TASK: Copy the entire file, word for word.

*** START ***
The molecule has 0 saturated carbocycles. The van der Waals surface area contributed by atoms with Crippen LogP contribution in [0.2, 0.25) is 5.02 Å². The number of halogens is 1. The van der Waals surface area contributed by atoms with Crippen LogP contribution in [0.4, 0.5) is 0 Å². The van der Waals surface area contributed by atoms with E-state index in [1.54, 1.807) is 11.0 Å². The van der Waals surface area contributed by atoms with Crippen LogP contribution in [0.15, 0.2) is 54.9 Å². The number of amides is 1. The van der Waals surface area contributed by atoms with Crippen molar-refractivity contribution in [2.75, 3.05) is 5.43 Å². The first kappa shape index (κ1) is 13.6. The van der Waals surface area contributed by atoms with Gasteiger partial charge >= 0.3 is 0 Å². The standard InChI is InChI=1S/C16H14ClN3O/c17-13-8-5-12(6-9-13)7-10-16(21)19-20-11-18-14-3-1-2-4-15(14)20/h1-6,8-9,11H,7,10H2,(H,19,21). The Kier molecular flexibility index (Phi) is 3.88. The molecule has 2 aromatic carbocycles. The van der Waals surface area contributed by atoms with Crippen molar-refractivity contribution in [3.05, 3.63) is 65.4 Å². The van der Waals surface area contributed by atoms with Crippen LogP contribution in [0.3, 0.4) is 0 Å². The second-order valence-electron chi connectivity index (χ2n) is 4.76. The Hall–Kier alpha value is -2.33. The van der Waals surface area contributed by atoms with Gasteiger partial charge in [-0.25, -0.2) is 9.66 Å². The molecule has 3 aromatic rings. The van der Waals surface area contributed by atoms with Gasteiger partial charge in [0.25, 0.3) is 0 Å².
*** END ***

The molecule has 0 saturated carbocycles. The van der Waals surface area contributed by atoms with Crippen LogP contribution in [0.2, 0.25) is 5.02 Å². The number of halogens is 1. The van der Waals surface area contributed by atoms with Crippen LogP contribution in [0.4, 0.5) is 0 Å². The van der Waals surface area contributed by atoms with E-state index in [1.54, 1.807) is 11.0 Å². The van der Waals surface area contributed by atoms with Crippen LogP contribution in [0.15, 0.2) is 54.9 Å². The number of amides is 1. The van der Waals surface area contributed by atoms with Crippen molar-refractivity contribution in [2.75, 3.05) is 5.43 Å². The first kappa shape index (κ1) is 13.6. The van der Waals surface area contributed by atoms with Gasteiger partial charge >= 0.3 is 0 Å². The standard InChI is InChI=1S/C16H14ClN3O/c17-13-8-5-12(6-9-13)7-10-16(21)19-20-11-18-14-3-1-2-4-15(14)20/h1-6,8-9,11H,7,10H2,(H,19,21). The Kier molecular flexibility index (Phi) is 3.88. The molecule has 2 aromatic carbocycles. The van der Waals surface area contributed by atoms with Crippen molar-refractivity contribution in [3.05, 3.63) is 65.4 Å². The van der Waals surface area contributed by atoms with Crippen LogP contribution in [0.3, 0.4) is 0 Å². The second-order valence-electron chi connectivity index (χ2n) is 4.76. The Hall–Kier alpha value is -2.33. The van der Waals surface area contributed by atoms with Gasteiger partial charge in [-0.25, -0.2) is 9.66 Å². The molecule has 3 aromatic rings. The van der Waals surface area contributed by atoms with Gasteiger partial charge in [0.25, 0.3) is 0 Å².